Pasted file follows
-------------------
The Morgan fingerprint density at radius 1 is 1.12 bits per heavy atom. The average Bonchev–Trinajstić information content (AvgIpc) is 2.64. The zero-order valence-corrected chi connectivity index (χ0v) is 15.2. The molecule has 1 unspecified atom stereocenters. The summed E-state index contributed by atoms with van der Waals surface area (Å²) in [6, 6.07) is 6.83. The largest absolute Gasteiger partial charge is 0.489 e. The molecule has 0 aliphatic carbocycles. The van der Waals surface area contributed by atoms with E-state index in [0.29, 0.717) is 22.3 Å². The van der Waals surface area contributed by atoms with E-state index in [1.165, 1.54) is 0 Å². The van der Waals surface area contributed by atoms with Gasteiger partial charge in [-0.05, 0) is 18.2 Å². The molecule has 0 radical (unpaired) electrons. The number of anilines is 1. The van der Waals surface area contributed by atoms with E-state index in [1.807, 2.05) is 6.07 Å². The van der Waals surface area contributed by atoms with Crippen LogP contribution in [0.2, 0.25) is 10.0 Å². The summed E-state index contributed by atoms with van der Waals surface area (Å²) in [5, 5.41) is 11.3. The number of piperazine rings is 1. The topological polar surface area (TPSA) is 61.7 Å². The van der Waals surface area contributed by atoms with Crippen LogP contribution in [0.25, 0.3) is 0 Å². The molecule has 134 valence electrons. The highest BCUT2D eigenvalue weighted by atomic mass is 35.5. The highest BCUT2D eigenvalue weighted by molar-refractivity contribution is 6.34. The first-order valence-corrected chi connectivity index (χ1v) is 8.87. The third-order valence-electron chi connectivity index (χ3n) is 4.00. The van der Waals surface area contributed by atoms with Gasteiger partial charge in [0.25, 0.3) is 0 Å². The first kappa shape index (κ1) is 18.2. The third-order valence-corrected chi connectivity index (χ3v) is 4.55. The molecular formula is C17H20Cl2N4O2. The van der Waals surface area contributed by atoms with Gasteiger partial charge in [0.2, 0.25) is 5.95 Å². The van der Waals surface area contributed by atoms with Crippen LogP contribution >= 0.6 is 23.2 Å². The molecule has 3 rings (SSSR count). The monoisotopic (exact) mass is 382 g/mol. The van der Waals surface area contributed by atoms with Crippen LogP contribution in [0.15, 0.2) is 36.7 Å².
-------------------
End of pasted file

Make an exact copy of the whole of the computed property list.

The Morgan fingerprint density at radius 1 is 1.12 bits per heavy atom. The average Bonchev–Trinajstić information content (AvgIpc) is 2.64. The zero-order valence-corrected chi connectivity index (χ0v) is 15.2. The molecule has 1 unspecified atom stereocenters. The summed E-state index contributed by atoms with van der Waals surface area (Å²) in [6, 6.07) is 6.83. The largest absolute Gasteiger partial charge is 0.489 e. The molecule has 0 aliphatic carbocycles. The van der Waals surface area contributed by atoms with E-state index in [0.29, 0.717) is 22.3 Å². The van der Waals surface area contributed by atoms with E-state index in [1.165, 1.54) is 0 Å². The van der Waals surface area contributed by atoms with Gasteiger partial charge in [-0.05, 0) is 18.2 Å². The molecule has 0 radical (unpaired) electrons. The number of anilines is 1. The van der Waals surface area contributed by atoms with E-state index in [1.807, 2.05) is 6.07 Å². The van der Waals surface area contributed by atoms with Crippen LogP contribution in [0.2, 0.25) is 10.0 Å². The summed E-state index contributed by atoms with van der Waals surface area (Å²) in [5, 5.41) is 11.3. The number of piperazine rings is 1. The topological polar surface area (TPSA) is 61.7 Å². The van der Waals surface area contributed by atoms with Crippen LogP contribution in [0.25, 0.3) is 0 Å². The molecule has 134 valence electrons. The highest BCUT2D eigenvalue weighted by atomic mass is 35.5. The highest BCUT2D eigenvalue weighted by molar-refractivity contribution is 6.34. The first-order valence-corrected chi connectivity index (χ1v) is 8.87. The third-order valence-electron chi connectivity index (χ3n) is 4.00. The van der Waals surface area contributed by atoms with Gasteiger partial charge in [0.25, 0.3) is 0 Å². The first kappa shape index (κ1) is 18.2. The third-order valence-corrected chi connectivity index (χ3v) is 4.55. The molecular formula is C17H20Cl2N4O2. The van der Waals surface area contributed by atoms with Gasteiger partial charge in [0.2, 0.25) is 5.95 Å². The van der Waals surface area contributed by atoms with Crippen LogP contribution >= 0.6 is 23.2 Å². The molecule has 3 rings (SSSR count). The monoisotopic (exact) mass is 382 g/mol. The van der Waals surface area contributed by atoms with Crippen LogP contribution in [0.15, 0.2) is 36.7 Å².